Hong Kong Christian groups have set up an ecumenical network to look after the basic labour rights of hundreds of thousands of migrant workers, who are to be denied protection under proposed local laws.
To urge the Hong Kong government to include migrant workers in its minimum wage legislation, local Roman Catholics and Protestants formally launched the network on 19 July, in the city's business centre on the open floor under the headquarters of Hong Kong Bank.
This is a concreted-in area where thousands of migrant workers spend their days off, chatting and sharing food and yarns.
At the urging of non-governmental organizations including Christian groups, the Hong Kong government has agreed to implement minimum wage legislation within two years, but it intends to exclude at least 200 000 migrant workers from coverage.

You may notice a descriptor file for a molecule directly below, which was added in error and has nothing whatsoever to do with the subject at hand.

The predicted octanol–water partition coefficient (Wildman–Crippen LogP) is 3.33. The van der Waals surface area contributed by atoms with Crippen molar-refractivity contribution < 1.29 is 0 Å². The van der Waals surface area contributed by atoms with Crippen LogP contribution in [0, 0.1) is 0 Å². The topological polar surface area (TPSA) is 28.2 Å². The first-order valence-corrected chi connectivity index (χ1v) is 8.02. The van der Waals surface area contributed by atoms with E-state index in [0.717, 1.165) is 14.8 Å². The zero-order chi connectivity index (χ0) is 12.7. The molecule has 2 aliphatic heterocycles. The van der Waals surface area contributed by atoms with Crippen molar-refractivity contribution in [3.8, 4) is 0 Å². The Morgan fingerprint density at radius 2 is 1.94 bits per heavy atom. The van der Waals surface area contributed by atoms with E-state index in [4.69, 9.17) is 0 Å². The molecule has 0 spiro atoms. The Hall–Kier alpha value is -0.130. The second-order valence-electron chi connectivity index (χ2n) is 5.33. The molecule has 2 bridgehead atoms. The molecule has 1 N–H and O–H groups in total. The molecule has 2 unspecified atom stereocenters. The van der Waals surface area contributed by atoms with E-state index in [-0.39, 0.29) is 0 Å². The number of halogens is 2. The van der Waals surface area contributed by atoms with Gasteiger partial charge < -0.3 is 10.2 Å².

The government has said that many migrant workers, of whom a substantial number come from the Philippines, work as domestic helpers in this Special Administrative Region of China. Many of these domestic workers live in the same residence as their employers, and the government argues it is impractical to accurately document their working time.
The network to protect the migrant workers includes a number of Christian bodies such as the Catholic Justice and Peace Commission, the Catholic Labour Affairs Commission and the ecumenical Hong Kong Christian Institute. (ENI)